13 October 1942 - 22 November 2001
My mother died suddenly, five years ago. Massive heart attack. I inherited much of her facial features, which means I look younger than I really am. I also inherited her wit, her sense of mischief and her creativity. Her legacy, however, also left me with the same mental illness that finds the odd occasion to steal up on me in the dark to plunge me into the blackest depths of despair.
She complained of chest pains and a visit to the doctor, where she was hooked up to an ECG machine revealed nothing out of the ordinary and she was sent home. Forty-five minutes later she was dead.
I spent almost all of what was left of my savings to fly out to South Africa for her funeral. I sang Schubert's Ave Maria, delivered the eulogy and was one of the pall bearers.
What I remember about her isn't all good. In fact, it's fair to say that a lot of what I remember is not good at all. Still, she had the ability to listen and mete out sensible advice. She was a gracious hostess who embraced causes that were close to her heart and worked tirelessly to help a lot of people. I remember saying in the eulogy that Mom liked to fight the good fight and stood up for what she believed in. She had strong opinions and like me, didn't feel she couldn't speak her mind. We built the rockery in the garden together when I was five. I was too small to pick the stones up, but I helped her mark out its borders and pointed out where I thought the stones should go.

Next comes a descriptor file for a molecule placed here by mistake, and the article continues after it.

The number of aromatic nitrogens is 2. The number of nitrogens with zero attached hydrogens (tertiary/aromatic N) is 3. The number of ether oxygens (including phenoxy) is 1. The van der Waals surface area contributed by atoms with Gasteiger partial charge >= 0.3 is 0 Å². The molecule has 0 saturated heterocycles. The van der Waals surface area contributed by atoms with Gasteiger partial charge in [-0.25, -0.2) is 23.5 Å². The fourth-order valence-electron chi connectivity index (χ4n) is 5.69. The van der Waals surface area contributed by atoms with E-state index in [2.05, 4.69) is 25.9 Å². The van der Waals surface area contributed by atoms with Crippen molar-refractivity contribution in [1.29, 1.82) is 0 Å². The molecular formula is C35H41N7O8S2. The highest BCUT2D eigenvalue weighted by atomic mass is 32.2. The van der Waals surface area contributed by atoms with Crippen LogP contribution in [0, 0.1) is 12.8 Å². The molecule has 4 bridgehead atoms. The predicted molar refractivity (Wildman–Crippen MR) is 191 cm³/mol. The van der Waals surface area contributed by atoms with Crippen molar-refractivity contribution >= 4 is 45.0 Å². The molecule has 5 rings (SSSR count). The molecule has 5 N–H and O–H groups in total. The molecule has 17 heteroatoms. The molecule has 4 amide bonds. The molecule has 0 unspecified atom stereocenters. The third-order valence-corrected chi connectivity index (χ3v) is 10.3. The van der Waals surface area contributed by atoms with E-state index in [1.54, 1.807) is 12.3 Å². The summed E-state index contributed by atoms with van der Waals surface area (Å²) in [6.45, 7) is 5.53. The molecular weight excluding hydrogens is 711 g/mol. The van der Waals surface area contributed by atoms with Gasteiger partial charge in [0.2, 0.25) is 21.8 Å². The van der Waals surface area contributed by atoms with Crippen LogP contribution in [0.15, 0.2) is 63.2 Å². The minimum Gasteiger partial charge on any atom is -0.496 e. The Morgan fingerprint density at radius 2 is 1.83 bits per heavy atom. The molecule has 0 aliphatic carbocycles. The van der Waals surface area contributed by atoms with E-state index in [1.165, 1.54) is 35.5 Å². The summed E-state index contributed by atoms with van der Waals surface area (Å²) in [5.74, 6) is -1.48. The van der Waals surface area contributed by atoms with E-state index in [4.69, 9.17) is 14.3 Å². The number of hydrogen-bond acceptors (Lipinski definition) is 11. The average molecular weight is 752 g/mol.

She indulged my eccentricities, mostly because she was a little eccentric herself. And she was beautiful.
The last time I spoke to her was just after her 59th birthday, a month prior to her death. She was in good spirits, and indeed, my auntie Carol told me that Mom had been in high spirits the day before she died too. She had gone to get her hair trimmed by Carol and was laughing and joking, discussing her plans for the future.
Perhaps one story I can tell you about her would sum up her character better than any description I can contrive:
Mom grew up poor. At the age of six, she saw a pair of bright shiny red shoes in a shop window and wanted so badly to have them. She knew she couldn't ask for the money, so she ran errands for other people, saving every penny she could until she was able to walk into that shop and buy those shoes herself.
I hope I have inherited some of that spirit too.